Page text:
Harmonised transaction reporting: probable or impossible?

Transaction reporting can be a difficult regulatory requirement to get right and compliance can be even more complicated due to multiple overlapping transaction reporting regimes, which all serve slightly different purposes and have varying structures. This article looks at the transaction reporting requirements under four key regulations: MiFID II, EMIR, REMIT and SFTR.

The first regime, MiFID II, which goes into effect in January 2018 introduces a significantly expanded scope of transaction reporting. EMIR, which is a reporting regime for derivative transactions under the EU regulation on OTC derivatives, CCPs, and trade repositories, came into effect on 10 April 2014. REMIT deals with wholesale energy market contracts and came into effect on 7 October 2015. Lastly, the reporting regime for securities financing transactions (SFTs), SFTR, is set to go live in the first quarter of 2018.

Although centred around different marketplaces, the main goal of each regime is to enable markets to be as secure as possible. The MiFID II and REMIT reporting regulations focus on the prevention of market abuse, while EMIR and SFTR focus more on the monitoring of systemic risk in specific markets. Both EMIR and SFTR are tasked with providing authorities with comprehensive reviews of their respective markets.

Scope of application of each reporting regime

MiFID II applies solely to EU regulated investment firms and banks, while EMIR, REMIT and SFTR, with few exceptions, apply to any person who trades the relevant products, regardless of their regulated status.

More specifically, MiFID II’s scope of application entities include investment firms authorised under MiFID II and credit institutions authorised under CRD IV that provide investment services and/or perform investment activities along with EU branches of non-EU firms and trading venues. This means that unregulated end-users are not subject to the reporting requirements.

The scope of EMIR includes financial counterparties and non-financial counterparties, as well as CCPs. Similarly, SFTR’s reporting obligations extend to all the same players as EMIR, in addition to central securities depositories. These obligations cover both participants in the EU and in a third country, if the SFT is concluded with the operations of an EU branch.

Lastly, REMIT affects all market participants, which means any person, including Transmission System Operators (TSOs), which enter into transactions in one or more wholesale energy markets. This includes persons established both inside and outside the EU, both of which must be registered with the relevant competent authority of the Member State in which they are active.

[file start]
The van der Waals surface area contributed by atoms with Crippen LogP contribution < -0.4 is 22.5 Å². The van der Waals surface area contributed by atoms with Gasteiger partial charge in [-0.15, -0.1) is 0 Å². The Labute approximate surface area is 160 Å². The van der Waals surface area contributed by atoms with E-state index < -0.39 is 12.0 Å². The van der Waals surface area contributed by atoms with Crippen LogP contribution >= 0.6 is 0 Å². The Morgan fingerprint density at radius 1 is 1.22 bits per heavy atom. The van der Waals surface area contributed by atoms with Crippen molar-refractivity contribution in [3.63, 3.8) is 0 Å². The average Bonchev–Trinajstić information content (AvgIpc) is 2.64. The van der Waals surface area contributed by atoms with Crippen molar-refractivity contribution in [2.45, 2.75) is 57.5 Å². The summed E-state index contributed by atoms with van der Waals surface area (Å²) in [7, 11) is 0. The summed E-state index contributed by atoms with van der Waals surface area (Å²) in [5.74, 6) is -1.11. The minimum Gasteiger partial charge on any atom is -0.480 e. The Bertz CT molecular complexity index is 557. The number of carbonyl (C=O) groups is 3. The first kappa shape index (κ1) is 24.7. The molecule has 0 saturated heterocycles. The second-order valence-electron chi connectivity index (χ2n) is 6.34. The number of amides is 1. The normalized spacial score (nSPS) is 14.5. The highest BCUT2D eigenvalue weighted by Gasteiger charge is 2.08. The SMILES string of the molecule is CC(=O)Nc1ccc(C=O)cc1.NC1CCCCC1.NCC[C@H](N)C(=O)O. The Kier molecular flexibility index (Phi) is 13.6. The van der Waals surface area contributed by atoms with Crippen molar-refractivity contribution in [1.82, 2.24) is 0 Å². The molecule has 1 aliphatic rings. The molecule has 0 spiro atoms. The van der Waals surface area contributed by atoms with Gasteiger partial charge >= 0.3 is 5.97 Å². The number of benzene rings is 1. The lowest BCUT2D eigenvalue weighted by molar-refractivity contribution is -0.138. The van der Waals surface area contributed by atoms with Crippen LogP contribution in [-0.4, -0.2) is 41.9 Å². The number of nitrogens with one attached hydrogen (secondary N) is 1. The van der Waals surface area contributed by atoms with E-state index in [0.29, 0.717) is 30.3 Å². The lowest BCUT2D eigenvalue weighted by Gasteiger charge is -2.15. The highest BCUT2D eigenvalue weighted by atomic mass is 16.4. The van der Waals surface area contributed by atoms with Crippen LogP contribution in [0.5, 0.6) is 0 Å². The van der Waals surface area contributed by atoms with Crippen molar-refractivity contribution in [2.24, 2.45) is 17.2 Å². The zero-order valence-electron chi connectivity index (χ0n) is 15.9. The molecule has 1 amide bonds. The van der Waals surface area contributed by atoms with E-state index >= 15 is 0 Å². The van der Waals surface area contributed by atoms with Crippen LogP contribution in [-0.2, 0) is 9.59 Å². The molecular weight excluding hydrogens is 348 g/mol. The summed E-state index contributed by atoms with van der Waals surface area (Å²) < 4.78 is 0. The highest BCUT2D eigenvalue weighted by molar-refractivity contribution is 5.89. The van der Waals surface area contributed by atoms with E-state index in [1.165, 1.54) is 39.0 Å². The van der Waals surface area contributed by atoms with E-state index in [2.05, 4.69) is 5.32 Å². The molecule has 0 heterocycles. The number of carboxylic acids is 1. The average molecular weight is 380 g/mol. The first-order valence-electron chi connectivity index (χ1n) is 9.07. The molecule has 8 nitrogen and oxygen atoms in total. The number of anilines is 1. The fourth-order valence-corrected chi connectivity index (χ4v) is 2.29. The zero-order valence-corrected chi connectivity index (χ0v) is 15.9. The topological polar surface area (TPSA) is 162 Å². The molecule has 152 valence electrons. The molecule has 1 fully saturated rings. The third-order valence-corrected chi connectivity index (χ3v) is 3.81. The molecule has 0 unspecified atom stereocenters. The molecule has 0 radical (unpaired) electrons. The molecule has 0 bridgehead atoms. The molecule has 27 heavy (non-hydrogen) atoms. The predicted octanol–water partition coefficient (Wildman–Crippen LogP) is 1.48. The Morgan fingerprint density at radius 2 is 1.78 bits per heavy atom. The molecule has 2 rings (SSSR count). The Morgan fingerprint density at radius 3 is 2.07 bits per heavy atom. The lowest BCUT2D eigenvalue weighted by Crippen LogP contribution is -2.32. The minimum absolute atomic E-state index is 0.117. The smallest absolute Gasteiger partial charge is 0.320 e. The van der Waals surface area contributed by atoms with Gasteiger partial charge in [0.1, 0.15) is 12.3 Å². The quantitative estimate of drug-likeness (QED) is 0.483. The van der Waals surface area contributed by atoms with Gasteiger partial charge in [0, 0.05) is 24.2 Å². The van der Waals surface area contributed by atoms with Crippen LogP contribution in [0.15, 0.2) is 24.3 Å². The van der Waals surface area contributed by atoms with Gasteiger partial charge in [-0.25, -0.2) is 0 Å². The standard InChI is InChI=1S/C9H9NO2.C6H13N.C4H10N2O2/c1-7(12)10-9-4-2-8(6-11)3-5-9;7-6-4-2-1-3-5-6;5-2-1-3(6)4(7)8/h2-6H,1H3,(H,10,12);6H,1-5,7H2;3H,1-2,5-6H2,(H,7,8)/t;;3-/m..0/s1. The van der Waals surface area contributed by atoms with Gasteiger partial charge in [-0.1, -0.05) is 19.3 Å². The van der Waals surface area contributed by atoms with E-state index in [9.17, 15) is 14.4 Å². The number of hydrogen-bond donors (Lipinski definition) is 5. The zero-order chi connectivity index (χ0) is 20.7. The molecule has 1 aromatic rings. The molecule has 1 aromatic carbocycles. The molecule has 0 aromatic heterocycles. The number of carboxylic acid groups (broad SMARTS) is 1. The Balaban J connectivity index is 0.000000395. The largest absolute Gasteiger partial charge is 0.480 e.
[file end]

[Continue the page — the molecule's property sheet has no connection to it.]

Who does the actual reporting?

For MiFID II, the reporting must be done by either the investment firm, an approved reporting mechanism (ARM) acting on the firm’s behalf, or the trading venue in whose system the transaction was concluded. Under EMIR, either the in-scope entity must report or delegate reporting to its counterparty or third party.

REMIT is slightly different in that market participants must report the transactions executed through either the organised market place used, trade-matching, or trade reporting systems. In regards to TSOs, details of the contract should be reported by the respective TSO or a third party acting on behalf of the TSO only. SFTR, comparable to the other reporting regimes, will make either the in-scope entity or, either a counterparty or third party delegate do the reporting.

Field commonality

To properly report transactions, there are a number of fields that need to be taken into consideration. The graphic below shows the total number of fields necessary for each reporting regime at present.

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In 2016, our analysis shows 40 percent (278 of 687) of the total fields are related and talk about the same facts. Of the 40 percent, 58 percent of the formats broadly align with each other. Furthermore, of the 40 percent, 63 percent of those field definition commonalities lie within:

  • Transaction report background details
  • Counterparty/market participant details
  • Financial instrument details

What this tells us is that it is possible to group and map the fields back to common facts, however, a common view of the trade lifecycle is required for context. Below is another graphic that shows the percentages of field commonalities among the four regimes and how these regimes are related to each other.

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What does this mean for the future of transaction reporting?

The overall agreement within the industry is that there is a need to harmonise the global requirements of transaction reporting. However, this task proves more difficult than it seems. In order to move towards that final goal, a couple of steps have to take place first. There is a general inclination to reduce ‘code type’ fields such as ‘reporting entity identification code type,’ along with cutting back on some personal details such as buyer and seller postcode details. There could also be reductions in the number of fields through mergers, e.g., removing ‘trading day’ and ‘trading time’ by making one field called ‘trade date time.’ It would also be beneficial to remove some of the more judgement based fields such as ‘put/call’ and ‘result of the exercise.’ By completing these steps and even possibly going further, we would be that much closer to a global process for transaction reporting, though it may be a long time before that is achieved. Until then, firms must comply with these complicated regulations and processes.

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